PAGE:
This is a 6-part short series on how to be a frequent traveller. This chapter talks about the qualities of a frequent traveller. Travelling will change you, even shape you in a way, that’s for sure. In order to enjoy the experience, you will develop a few qualities, that will help you to make your journey as smooth as possible.
Some situation will be very stressful and frustrating. You have to sleep on the ground at the airport coz all nearby hotels cost 80usd or more? You must spend 35h on a train across China, with no couch wagon, and you know that it is very likely to be 45h and not 35? Let it be. You have to pitch your tent on the roof cause your friend didn’t advise her housemates and they all went mad? Let it be!
Why is that?
First, because complaining generates frustration and stress. It is something you don’t want. Then, because there is nothing much you can do. Finally, the best things happen out of your comfort zone! You never know what you are going to encounter that adventure. If you want a fast-paced, smooth and punctual people, go to Japan, order at the restaurant and take a Shinkansen!
“Don’t fear change, embrace it”.
Soon, you will realize that your best experiences are local ones, the ones you haven’t planned. For example, after flash floods in Laos which damaged many roads, I had to take a 2-day wooden boat ride along the Mekong to reach my destination. After another flooding in Guatemala City, a bridge was destroyed and we had to wait the whole day to cross with a wooden ferry!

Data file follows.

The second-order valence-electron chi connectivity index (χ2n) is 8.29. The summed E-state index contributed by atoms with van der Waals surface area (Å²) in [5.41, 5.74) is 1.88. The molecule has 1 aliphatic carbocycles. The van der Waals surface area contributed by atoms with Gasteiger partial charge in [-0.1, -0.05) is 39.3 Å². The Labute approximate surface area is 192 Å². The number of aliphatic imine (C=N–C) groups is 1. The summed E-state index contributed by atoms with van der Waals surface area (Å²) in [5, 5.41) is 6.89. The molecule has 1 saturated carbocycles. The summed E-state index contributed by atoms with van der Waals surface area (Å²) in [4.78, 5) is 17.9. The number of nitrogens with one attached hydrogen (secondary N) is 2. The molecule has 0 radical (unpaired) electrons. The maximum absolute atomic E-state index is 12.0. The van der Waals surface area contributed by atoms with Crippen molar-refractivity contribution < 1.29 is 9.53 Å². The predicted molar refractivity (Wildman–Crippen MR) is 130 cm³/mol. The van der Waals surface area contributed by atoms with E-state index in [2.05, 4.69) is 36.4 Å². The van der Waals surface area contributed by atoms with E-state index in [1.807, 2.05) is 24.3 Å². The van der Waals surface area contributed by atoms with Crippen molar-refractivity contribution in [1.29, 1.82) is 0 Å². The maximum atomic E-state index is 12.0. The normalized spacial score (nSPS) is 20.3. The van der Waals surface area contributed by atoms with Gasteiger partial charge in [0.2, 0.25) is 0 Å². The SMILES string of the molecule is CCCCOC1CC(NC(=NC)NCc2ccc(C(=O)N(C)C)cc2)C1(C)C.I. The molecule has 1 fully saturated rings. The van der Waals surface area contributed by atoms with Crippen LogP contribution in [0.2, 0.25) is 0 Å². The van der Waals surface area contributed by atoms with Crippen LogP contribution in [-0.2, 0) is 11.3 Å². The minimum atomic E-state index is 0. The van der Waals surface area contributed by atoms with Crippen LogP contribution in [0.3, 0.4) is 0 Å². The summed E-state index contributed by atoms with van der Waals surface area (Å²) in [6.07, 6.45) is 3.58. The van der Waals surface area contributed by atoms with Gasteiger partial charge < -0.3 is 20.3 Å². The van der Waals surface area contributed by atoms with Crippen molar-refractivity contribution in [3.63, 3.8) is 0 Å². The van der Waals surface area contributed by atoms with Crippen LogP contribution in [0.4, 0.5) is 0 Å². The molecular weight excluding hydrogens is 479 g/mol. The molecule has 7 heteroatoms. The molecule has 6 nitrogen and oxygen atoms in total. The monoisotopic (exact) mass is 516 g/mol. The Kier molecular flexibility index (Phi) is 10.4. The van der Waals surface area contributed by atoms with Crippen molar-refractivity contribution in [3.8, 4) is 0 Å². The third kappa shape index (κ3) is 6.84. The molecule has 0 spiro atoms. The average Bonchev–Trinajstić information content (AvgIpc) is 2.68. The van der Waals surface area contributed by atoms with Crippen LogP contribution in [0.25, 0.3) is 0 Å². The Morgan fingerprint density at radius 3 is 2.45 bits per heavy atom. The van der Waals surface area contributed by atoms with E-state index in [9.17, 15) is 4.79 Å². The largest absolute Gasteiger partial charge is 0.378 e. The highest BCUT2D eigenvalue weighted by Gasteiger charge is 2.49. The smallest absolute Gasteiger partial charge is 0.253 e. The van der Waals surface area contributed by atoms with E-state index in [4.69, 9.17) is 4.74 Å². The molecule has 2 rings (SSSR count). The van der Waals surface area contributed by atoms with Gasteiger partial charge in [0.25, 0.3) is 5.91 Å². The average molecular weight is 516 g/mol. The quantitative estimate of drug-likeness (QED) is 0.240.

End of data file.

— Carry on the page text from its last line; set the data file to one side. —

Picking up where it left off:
Mind cultural gaps! It goes without saying, but don’t behave like a coloniser. Embrace local uses and ways of doing. Don’t ask for forks and knives in Asia. Don’t ask for anything at all when it comes to food in India! Don’t complain about rice every day in Indonesia or about corn every day in Cuba. Try whatever street food you see, even if it looks disgusting. Don’t complain if you don’t have hot water in Guatemala, cause you won’t. Be happy if there is even a shower and not just a jar of cold water and a cup! Don’t ask for an internet connection in the Peruvian Andes area cause there is none on a 50 miles radius! Not showering during 3 or 4 days in a row is not the end of civilization.
When it comes to social interactions there are differences too. How is it like to have a friend in Australia, vs having a friend in Peru? What can you ask without fear, what can’t you? In which countries you can talk freely about religion, sex, money, and politics? Mind that some people, like Asians in general, will never say “no” but rather “yes but” or “maybe you could do that instead”. Reading in between lines is very important!
Before travelling, increase your cultural knowledge with Cultural Awareness 101
Trust Your Instinct
Instinct also matters for personal safety. Once, while in Rio de Janeiro Brazil main train station, I entered a bathroom and I found myself facing four weird looking guys, kind of narco-style with tattoos and everything, staring at me. I stopped, coz it felt awkward, it felt unsafe, so I just went away.
A few months later, I was driving in Johannesburg South Africa, and I found myself in some part of the city I didn’t feel comfortable in. For some reason, it didn’t feel right either, kind of a mix between oppression and excitement, so I just u-turned and went away. I will never find out if I was right or wrong though. A few days after, a South-African friend of mine told me I was right to trust my instinct. He told me that we, as human beings, are the outcome of millions of years of evolution and as such, we still have a hidden survival instinct in our brains.